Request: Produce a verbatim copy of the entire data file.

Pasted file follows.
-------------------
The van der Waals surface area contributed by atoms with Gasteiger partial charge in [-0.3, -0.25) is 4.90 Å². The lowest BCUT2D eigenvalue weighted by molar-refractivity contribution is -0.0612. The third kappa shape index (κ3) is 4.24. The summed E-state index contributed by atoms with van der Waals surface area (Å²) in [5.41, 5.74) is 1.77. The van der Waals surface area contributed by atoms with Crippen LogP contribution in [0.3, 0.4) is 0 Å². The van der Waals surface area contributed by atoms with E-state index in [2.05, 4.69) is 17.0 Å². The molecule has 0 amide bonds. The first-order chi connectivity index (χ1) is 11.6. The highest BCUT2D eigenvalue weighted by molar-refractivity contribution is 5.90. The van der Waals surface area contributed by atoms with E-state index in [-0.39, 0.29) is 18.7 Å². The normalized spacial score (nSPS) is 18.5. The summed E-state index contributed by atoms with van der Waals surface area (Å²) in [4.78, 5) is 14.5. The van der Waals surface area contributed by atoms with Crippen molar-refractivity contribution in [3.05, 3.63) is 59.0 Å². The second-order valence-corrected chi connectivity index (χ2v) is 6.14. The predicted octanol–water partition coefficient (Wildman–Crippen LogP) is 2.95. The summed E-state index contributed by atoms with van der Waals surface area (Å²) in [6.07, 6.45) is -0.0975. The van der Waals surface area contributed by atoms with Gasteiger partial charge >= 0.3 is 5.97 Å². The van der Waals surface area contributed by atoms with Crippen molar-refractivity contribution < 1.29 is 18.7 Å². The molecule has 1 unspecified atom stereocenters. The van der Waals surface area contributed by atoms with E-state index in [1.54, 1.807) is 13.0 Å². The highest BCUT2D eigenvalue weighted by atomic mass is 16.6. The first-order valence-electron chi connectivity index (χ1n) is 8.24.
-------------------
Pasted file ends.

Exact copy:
The van der Waals surface area contributed by atoms with Gasteiger partial charge in [-0.3, -0.25) is 4.90 Å². The lowest BCUT2D eigenvalue weighted by molar-refractivity contribution is -0.0612. The third kappa shape index (κ3) is 4.24. The summed E-state index contributed by atoms with van der Waals surface area (Å²) in [5.41, 5.74) is 1.77. The van der Waals surface area contributed by atoms with Crippen LogP contribution in [0.3, 0.4) is 0 Å². The van der Waals surface area contributed by atoms with E-state index in [2.05, 4.69) is 17.0 Å². The molecule has 0 amide bonds. The first-order chi connectivity index (χ1) is 11.6. The highest BCUT2D eigenvalue weighted by molar-refractivity contribution is 5.90. The van der Waals surface area contributed by atoms with E-state index in [-0.39, 0.29) is 18.7 Å². The normalized spacial score (nSPS) is 18.5. The summed E-state index contributed by atoms with van der Waals surface area (Å²) in [4.78, 5) is 14.5. The van der Waals surface area contributed by atoms with Crippen molar-refractivity contribution in [3.05, 3.63) is 59.0 Å². The second-order valence-corrected chi connectivity index (χ2v) is 6.14. The predicted octanol–water partition coefficient (Wildman–Crippen LogP) is 2.95. The summed E-state index contributed by atoms with van der Waals surface area (Å²) in [6.07, 6.45) is -0.0975. The van der Waals surface area contributed by atoms with Gasteiger partial charge >= 0.3 is 5.97 Å². The van der Waals surface area contributed by atoms with Crippen molar-refractivity contribution < 1.29 is 18.7 Å². The molecule has 1 unspecified atom stereocenters. The van der Waals surface area contributed by atoms with E-state index in [1.54, 1.807) is 13.0 Å². The highest BCUT2D eigenvalue weighted by atomic mass is 16.6. The first-order valence-electron chi connectivity index (χ1n) is 8.24.